With my camera attached to a small drone, I traveled across America to photograph the very sorts of gatherings that have become habitual targets for foreign air strikes—weddings, funerals and groups of people praying or exercising. I also flew my camera over settings in which drones are used to less lethal effect, such as prisons, oil fields, and the US-Mexico border. The images captured from the drone’s perspective engage with the changing nature of surveillance, personal privacy and war.

 

About Watching You, Watching Me:

What right do governments, corporations, and individuals have to collect and retain information on your daily communications? What tools – both today and in the past – have been used to monitor your activities? What are the immediate and far-reaching effects? As governments and corporations around the world expand their efforts to track the communications and activities of millions of people, this not only threatens our right to privacy, but also opens the door for information to be collected and used in ways that are repressive, discriminatory, and chill freedom of speech and expression.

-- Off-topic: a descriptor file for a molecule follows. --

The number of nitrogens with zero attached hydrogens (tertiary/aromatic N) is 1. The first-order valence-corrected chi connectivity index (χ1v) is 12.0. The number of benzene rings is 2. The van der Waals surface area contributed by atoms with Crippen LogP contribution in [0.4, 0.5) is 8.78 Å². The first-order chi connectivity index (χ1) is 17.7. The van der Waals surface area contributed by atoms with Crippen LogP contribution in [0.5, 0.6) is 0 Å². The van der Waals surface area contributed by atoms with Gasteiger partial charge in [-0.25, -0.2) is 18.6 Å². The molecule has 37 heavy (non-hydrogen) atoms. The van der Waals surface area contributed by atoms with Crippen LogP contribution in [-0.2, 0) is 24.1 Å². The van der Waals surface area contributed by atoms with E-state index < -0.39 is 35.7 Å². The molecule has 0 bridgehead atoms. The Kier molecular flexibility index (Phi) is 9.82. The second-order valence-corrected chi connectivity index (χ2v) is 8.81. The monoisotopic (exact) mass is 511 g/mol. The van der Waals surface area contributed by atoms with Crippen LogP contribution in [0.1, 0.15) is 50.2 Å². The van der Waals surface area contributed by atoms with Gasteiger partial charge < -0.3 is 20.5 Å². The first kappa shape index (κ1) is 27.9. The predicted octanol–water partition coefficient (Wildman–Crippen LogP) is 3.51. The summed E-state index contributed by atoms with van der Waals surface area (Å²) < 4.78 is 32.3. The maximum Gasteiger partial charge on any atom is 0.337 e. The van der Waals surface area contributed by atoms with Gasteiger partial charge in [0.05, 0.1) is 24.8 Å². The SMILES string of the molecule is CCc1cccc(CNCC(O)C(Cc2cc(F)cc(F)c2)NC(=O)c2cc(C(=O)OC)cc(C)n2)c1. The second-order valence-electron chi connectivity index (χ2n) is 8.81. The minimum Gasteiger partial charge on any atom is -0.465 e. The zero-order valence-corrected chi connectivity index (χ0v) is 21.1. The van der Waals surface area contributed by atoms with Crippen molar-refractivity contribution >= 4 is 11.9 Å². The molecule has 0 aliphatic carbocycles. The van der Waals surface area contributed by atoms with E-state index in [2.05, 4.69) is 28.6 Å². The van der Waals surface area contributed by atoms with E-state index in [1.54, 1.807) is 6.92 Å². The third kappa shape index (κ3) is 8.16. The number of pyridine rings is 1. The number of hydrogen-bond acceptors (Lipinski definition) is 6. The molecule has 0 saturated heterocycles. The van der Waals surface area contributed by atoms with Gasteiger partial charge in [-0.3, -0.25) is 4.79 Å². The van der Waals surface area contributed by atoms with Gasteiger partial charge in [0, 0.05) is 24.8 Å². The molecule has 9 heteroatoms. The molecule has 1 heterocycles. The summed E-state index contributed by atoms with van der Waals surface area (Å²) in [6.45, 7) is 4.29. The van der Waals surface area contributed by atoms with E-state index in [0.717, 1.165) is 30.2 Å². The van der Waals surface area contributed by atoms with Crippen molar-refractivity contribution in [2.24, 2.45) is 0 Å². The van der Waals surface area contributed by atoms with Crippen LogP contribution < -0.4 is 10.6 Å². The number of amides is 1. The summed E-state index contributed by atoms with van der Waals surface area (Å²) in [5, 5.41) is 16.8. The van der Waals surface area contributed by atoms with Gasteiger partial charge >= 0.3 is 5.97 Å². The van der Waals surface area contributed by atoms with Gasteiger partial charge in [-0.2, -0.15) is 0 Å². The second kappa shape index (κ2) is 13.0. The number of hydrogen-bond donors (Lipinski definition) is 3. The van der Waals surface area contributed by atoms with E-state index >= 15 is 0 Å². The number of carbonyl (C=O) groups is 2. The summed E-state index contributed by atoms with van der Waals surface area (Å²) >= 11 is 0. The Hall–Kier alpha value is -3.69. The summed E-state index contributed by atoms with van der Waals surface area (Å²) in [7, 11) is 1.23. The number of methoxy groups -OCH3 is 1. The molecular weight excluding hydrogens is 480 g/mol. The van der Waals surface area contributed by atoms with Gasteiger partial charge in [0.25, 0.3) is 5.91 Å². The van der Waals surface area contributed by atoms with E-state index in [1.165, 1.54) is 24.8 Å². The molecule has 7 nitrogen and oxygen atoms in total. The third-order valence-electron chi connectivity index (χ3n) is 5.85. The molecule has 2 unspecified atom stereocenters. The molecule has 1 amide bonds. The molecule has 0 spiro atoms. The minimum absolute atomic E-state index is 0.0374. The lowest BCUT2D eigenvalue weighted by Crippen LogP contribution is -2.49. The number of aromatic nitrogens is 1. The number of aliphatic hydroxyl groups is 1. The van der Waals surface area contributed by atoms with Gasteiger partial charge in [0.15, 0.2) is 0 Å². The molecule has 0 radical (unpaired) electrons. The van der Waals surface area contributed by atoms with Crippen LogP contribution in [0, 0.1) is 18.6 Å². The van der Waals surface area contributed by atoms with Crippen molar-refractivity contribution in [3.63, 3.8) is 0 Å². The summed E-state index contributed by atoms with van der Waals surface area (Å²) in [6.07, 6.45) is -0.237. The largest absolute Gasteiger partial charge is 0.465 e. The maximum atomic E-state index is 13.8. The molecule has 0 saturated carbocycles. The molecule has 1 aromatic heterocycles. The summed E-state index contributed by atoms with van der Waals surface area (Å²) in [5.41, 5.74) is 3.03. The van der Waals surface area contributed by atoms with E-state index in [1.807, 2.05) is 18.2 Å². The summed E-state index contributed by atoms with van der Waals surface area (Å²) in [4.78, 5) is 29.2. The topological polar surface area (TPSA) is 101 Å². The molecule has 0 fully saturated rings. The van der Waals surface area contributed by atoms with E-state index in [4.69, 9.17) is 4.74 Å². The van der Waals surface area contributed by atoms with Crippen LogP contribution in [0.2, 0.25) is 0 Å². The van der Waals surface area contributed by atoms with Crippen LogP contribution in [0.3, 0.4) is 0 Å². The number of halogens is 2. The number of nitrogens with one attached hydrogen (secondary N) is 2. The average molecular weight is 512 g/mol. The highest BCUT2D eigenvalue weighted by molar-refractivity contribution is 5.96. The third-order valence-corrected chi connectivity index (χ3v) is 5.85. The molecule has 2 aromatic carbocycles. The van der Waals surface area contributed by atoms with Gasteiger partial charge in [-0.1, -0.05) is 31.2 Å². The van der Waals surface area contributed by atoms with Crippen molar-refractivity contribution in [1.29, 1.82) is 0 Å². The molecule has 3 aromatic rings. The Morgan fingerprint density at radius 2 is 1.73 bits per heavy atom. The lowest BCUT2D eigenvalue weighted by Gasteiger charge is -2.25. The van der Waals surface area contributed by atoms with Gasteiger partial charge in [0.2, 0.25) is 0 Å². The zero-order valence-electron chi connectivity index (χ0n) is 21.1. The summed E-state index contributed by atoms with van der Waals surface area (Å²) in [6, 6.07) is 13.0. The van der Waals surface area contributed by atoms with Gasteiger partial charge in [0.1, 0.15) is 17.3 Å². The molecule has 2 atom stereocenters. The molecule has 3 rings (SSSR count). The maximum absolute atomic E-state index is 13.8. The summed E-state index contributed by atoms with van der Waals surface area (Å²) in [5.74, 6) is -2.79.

It is in this context of massive information gathering that Watching You, Watching Me – the 22nd installment of the Open Society Foundations’ Moving Walls exhibition – explores how photography can be both an instrument of surveillance and a tool to expose and challenge its negative impact. In tackling the inherent difficulty of visualizing something that is meant to be both omnipresent and covert – seemingly everywhere and nowhere at the same time – the artists in this exhibition employ a dynamic range of approaches. Together, these 10 artists provide a satellite-to-street view of the ways in which surveillance culture blurs the boundaries between the private and public realm. These projects raise important and provocative questions about the role of privacy in preserving our basic freedoms and rights.

Watching You, Watching Me: A Photographic Response to Surveillance curated by Stuart Alexander, Susan Meiselas, and Yukiko Yamagata. Organized by the OSF – New York in cooperation with the Kunstbibliothek – Staatliche Museen zu Berlin.

Publication: Traces of Exile in The New Yorker

  The New Yorker  featured Traces of Exile on Jan. 27, 2017. The publication includes six segments from my project which overlays enhanced video landscapes along the migrant trail in Europe with Instagram images that refugees posted to the same place. The text for the feature was written by Nicolas Niarchos and is copied below:   “Before the summer of 2015, the island of Lesvos was…  read more.